Three in running for Ferriday seatPublished 12:26am Monday, October 29, 2012
FERRIDAY — Three men are vying for the alderman’s seat for Ferriday’s District B.
Candidates are Elijah “Steppers” Banks, Allen O. Froust and “Chris” Chatman, and the majority of the candidates say Ferriday needs economic development and independent thinkers.
Elijah “Steppers” Banks
The incumbent candidate, Elijah “Steppers” Banks, 69, was elected to the seat in 2008. Previously the owner of Club Steppers, before coming to Ferriday Banks worked as a contractor in Jacksonville, Fla., for 20 years.
Banks said he is running for reelection because he has work that he wants to finish and new ordinances he wants to introduce.
Those ordinances include one that would allow Southern University to come in and develop a 25-year comprehensive plan for the town, to have Cocodrie Bayou cleared and have fishing docks added and further develop the town’s recreation programs. He also said he likewise wants to de-velop a street overlay pro-gram and bring more housing to the area.
All of that forms a compre-hensive whole to improve the quality of life for those al-ready in town and to attract new people and businesses, Banks said.
The master plan will help direct how things are devel-oped so town leaders can be more focused, he said.
“You need a master plan to work from,” he said. “When you get Ferriday going for-ward and get a new company to come in, when it comes in that is going to bring good paying jobs, and you will make Ferriday attractive to other people to come to Ferri-day — but when you do that, we have got to have good housing for these people, too.”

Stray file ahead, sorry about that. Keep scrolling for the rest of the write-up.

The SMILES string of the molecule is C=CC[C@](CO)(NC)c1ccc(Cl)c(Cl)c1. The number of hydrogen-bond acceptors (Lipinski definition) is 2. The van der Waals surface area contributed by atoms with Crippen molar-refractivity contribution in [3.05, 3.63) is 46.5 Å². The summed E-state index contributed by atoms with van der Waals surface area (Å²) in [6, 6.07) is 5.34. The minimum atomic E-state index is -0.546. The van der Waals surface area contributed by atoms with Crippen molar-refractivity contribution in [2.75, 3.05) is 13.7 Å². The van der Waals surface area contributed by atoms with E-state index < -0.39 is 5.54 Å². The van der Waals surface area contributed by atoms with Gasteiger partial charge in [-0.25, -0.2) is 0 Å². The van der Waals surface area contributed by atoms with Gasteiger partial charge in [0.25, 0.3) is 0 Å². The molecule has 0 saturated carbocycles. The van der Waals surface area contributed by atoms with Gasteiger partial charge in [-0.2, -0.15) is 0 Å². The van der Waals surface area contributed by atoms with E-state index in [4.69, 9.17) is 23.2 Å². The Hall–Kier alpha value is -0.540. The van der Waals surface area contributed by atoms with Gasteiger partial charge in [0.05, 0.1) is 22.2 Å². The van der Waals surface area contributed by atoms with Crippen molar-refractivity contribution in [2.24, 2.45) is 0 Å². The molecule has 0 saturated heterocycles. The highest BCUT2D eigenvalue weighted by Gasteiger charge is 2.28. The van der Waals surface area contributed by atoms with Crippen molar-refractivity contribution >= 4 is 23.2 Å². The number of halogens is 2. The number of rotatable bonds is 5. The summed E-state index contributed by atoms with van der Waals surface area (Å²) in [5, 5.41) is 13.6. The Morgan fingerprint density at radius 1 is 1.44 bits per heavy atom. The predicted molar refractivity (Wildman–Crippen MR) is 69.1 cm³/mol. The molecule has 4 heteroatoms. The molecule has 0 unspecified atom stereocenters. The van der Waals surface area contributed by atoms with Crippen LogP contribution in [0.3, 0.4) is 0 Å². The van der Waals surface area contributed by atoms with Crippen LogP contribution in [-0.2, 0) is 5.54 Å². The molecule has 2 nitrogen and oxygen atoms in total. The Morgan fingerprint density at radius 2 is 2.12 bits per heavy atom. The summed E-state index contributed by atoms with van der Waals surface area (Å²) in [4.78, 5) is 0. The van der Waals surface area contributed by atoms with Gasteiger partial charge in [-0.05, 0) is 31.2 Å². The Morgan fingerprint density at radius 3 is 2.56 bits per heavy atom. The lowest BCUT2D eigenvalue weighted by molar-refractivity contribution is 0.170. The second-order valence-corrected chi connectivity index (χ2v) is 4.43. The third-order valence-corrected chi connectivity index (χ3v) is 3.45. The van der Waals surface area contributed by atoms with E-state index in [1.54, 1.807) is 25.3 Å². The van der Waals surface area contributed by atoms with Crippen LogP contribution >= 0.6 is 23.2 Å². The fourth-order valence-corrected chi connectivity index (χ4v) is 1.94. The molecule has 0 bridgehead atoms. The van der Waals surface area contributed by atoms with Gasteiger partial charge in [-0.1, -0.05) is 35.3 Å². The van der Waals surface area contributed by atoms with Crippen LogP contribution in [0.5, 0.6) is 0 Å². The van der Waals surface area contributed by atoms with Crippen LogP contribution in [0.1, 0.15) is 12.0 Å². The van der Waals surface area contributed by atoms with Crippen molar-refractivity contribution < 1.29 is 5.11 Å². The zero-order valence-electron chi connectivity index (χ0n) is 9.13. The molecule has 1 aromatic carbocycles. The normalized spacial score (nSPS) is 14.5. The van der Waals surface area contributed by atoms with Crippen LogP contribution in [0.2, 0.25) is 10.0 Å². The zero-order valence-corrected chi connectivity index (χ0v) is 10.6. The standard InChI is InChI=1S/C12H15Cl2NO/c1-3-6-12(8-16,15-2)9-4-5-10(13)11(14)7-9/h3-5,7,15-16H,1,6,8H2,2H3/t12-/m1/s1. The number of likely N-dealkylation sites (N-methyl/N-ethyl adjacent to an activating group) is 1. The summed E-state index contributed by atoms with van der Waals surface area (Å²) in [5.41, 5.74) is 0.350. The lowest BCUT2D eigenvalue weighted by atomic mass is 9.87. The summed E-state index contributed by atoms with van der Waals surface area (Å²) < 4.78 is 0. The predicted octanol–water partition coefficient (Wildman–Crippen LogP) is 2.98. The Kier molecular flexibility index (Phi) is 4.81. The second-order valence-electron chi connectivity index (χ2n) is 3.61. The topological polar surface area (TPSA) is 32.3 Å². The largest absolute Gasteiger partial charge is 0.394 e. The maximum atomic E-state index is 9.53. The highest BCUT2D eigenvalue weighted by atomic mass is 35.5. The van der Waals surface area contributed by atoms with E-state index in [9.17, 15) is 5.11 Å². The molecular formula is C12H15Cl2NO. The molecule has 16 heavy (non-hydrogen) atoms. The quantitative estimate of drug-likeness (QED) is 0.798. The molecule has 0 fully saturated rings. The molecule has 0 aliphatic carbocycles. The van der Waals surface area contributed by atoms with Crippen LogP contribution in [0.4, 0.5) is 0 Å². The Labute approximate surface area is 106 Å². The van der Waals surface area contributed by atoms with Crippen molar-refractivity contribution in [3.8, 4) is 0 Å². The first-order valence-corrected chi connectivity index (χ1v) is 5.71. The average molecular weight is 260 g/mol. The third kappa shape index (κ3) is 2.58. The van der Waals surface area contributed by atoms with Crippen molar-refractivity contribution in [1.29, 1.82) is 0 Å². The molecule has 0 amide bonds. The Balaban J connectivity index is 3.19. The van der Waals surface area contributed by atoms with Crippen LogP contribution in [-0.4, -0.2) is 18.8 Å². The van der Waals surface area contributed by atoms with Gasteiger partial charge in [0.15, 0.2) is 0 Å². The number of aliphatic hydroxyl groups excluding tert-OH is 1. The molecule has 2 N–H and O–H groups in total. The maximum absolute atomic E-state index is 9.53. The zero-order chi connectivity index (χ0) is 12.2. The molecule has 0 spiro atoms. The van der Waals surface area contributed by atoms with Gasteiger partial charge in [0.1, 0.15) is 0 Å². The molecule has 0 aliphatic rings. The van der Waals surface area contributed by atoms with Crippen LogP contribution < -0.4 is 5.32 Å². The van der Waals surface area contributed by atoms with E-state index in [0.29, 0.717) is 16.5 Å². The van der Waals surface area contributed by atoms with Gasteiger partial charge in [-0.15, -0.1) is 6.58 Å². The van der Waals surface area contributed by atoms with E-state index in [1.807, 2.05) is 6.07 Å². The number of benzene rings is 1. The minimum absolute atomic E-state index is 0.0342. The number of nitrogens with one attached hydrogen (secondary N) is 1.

Banks has one year of col-lege from Jacksonville Junior College, and four adult chil-dren who live in Texas.
Allen O. Froust
Allen O. Froust, 75, said he decided to get in the race for the alderman’s seat because he wanted to see what he could do and because he wanted to run for something.
He also decided to run be-cause he wanted to put more options on the ballot for vot-ers, Froust said.
The candidate said he felt he was as qualified as anybody in the race, and that as an alderman he would be inde-pendent when it came time to decide on issues that came before the board of aldermen.
“I think whenever you vote, you don’t need to be a yes man and just vote for it because the mayor wants it,” he said. “I think you need to vote the way you see right.”
Froust worked in the oil in-dustry for more than 40 years. He has a GED, and two chil-dren, Allen Shane Froust and Christian Jakobi Froust.
The third candidate in the race, “Chris” Chatman, could not be reached for comment Friday or over the weekend.